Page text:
Composite portrait, frontispiece for publication 'Transit of Venus 1874', 1892, Powerhouse Museum,P3548-780
The Transit of Venus on 6 June 2012 is the latest occurrence of an event that has shaped the scientific history of Australia. Captain Cook’s expedition to observe the 1769 transit in Tahiti led to the European settlement of Australia. The 1874 transit may not have been quite as auspicious but it did lead to some major advances in the use of photography for astronomical observations.
Lightning strikes on the Sydney Harbour, 7 December, 1892. The photograph was exposed over four minutes giving an impression of five separate strikes. Government Astronomer H C Russell calculated the height of the Darling Harbour flash from the cloud to the water to be approximately 1540 feet.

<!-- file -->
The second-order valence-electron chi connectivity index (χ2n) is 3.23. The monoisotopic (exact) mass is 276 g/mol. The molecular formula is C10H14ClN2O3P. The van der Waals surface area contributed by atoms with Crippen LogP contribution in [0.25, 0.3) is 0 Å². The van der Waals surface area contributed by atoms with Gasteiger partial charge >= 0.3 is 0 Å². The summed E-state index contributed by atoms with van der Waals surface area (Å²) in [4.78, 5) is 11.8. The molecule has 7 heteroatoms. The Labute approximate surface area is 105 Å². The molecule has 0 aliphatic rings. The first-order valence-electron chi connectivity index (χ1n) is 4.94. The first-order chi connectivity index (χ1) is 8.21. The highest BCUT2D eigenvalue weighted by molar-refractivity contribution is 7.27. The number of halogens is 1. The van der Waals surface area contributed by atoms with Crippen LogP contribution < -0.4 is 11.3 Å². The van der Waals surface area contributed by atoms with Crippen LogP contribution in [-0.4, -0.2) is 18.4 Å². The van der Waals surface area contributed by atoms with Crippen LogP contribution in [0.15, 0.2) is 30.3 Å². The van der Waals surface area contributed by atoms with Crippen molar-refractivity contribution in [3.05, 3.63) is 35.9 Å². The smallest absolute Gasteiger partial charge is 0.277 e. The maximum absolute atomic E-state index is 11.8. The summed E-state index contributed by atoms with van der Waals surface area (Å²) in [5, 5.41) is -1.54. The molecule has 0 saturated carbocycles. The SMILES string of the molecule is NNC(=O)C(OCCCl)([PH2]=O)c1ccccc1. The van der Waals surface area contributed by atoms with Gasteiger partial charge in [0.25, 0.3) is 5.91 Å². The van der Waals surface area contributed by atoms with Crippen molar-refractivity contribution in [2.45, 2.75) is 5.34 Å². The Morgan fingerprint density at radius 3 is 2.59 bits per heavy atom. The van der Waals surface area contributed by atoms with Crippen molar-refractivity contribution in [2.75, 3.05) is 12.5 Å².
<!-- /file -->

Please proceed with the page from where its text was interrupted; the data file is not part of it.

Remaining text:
Lieutenant William Dawes, who came out to Australia with the First Fleet, made the first recorded meteorological observations in Australia but the next set were probably made from Parramatta Observatory between October 1822 and March 1824.